Bees vs drones: How tech is tackling crop pollination


Farmers from Australia to the UK are using drones to pollinate food crops like tomatoes, but can technology ever replace bees? — AFP

TWO WELLS, Australia/MERU NATIONAL PARK, Kenya: In towering glasshouses at a tomato farm in South Australia, everything from the temperature to the ultraviolet radiation levels is tightly controlled. But despite the farm’s scientific approach, pollinating the crops can still be hit or miss.

The Perfection Fresh farm in Two Wells currently relies on workers who zip between the rows of vines on trolleys, tapping strings tied to the frames to gently shake the plants so pollen drops onto the stigmas to ensure pollination – or so they hope.

“It is largely a manual process, and this is a challenge,” said Troy Topp, general manager at Perfection Two Wells. “Eight years into this job, I'm still trying to find the most effective way to pollinate.”

With about 190 million tons produced annually, tomatoes are among the world’s most valuable crops, and are increasingly grown in protected environments as farmers face more extreme weather linked to climate change, pests and land shortages.

But pollination is a big challenge in covered environments such as glasshouses, where bees are not as effective, and mechanical methods such as tapping, brushing by hand, or using blowers and vibrating devices are labour-intensive and unreliable, growers say.

So Perfection Fresh, one of Australia’s largest tomato producers, is trying out a new technology – drones.

Turbulence from the drones’ propellers helps to maximise the vibration of the flower’s reproductive parts and disperse the pollen – leading to higher crop yields.

“Drones can solve challenges with labour availability, and be quicker and more consistent. Together with pollination, the drones can also be used for crop forecasting and disease monitoring,” Topp told the Thomson Reuters Foundation.

Alternative to nature?

As nature losses grow and many species decline globally, some researchers are investigating whether tech solutions like drones could help fill the gap, and protect global food systems.

Agriculture is among the top users of drones worldwide.

Their growing use in pollination – both in covered farming and in fields – is driven by declines in bee populations because of warmer temperatures, pesticide use, diminishing habitats and other human impacts.

Honeybees struggle in covered environments because they can become disorientated, and in Australia, which has no native bumblebees, the need for different types of pollinators is even more pressing, said Katja Hogendoorn, a research fellow at the University of Adelaide.

“We can do a lot with technology, and drones are a viable option for pollination,” said Hogendoorn, who studies native bees and pollination.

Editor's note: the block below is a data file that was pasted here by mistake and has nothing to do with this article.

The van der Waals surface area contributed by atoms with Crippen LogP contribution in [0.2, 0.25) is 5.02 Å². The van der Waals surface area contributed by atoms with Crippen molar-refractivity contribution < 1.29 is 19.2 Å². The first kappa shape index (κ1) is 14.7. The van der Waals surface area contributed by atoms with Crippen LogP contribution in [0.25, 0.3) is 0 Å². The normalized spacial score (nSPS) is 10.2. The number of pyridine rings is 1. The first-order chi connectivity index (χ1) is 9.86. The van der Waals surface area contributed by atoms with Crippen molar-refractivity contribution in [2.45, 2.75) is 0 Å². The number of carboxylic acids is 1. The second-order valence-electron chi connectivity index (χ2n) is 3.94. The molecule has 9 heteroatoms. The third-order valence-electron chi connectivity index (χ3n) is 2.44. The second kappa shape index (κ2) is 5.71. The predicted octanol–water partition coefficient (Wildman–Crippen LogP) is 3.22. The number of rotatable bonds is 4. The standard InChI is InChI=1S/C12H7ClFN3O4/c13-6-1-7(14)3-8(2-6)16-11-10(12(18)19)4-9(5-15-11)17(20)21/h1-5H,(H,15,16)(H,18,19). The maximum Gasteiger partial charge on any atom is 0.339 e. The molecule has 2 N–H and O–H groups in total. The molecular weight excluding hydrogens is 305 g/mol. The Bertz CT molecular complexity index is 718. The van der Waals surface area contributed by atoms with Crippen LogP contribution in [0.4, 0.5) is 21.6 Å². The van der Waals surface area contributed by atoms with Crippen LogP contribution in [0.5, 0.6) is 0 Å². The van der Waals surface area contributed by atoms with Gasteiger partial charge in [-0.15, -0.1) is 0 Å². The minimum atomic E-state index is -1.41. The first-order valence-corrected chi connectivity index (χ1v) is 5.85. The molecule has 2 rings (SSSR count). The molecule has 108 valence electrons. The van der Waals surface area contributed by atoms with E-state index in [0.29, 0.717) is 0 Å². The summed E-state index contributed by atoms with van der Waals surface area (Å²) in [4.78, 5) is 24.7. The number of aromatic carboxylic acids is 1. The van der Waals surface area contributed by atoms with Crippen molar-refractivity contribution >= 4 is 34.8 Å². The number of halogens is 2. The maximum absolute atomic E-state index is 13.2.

“We can’t solve for every risk with technology, but if drones can be used for mitigating risk in pollination, why not,” she said, warning that widespread drone use might allow the global horticultural industry to resume insecticide use.

But technology is often a poor replacement for the diverse benefits of natural systems, others warn.

Honeybees in Kenya, for instance, provide not just pollination services but an additional income from honey harvesting for farmers who increasingly lose crops to more extreme weather.

And in a country where human settlements are encroaching on traditional wildlife habitats – pushing elephants to raid and destroy farms, bees are being harnessed as “living fences” to protect crops by keeping the animals at bay.

“Drones cannot perform all the duties that the bees are doing in the environment, they can’t compete to that level,” said Newton Simiyu, a project manager at the Born Free Foundation, the conservation charity that first developed the beehive fences.

Farmers turn to drones, AI

The trend towards data-based precision agriculture – such as the use of drones or other tools based on artificial intelligence (AI) – is driven by demographic changes, technological advances and climate change impacts on productivity, the Food and Agriculture Organization (FAO) says.

For Siddharth Jadhav, an engineer who researched drones in Singapore, their use in aerodynamically controlled pollination – using the drone’s downward draft to enable pollen dispersal – is a logical application.

They are particularly suited for self-pollinating crops such as strawberries and tomatoes, said Jadhav, who is founder and chief executive of Singapore-based tech firm Polybee, which uses off-the-shelf mini drones and its own software applications.

To be effective, the technology needs to be “robust and scalable, and easy enough for farm workers to use with minimal training”, Jadhav said.

After promising experiments in vertical farms in Singapore, Australia’s Hort Innovation – a horticulture non-profit – funded a year-long trial of Polybee’s drones to pollinate strawberries and tomatoes in covered farms.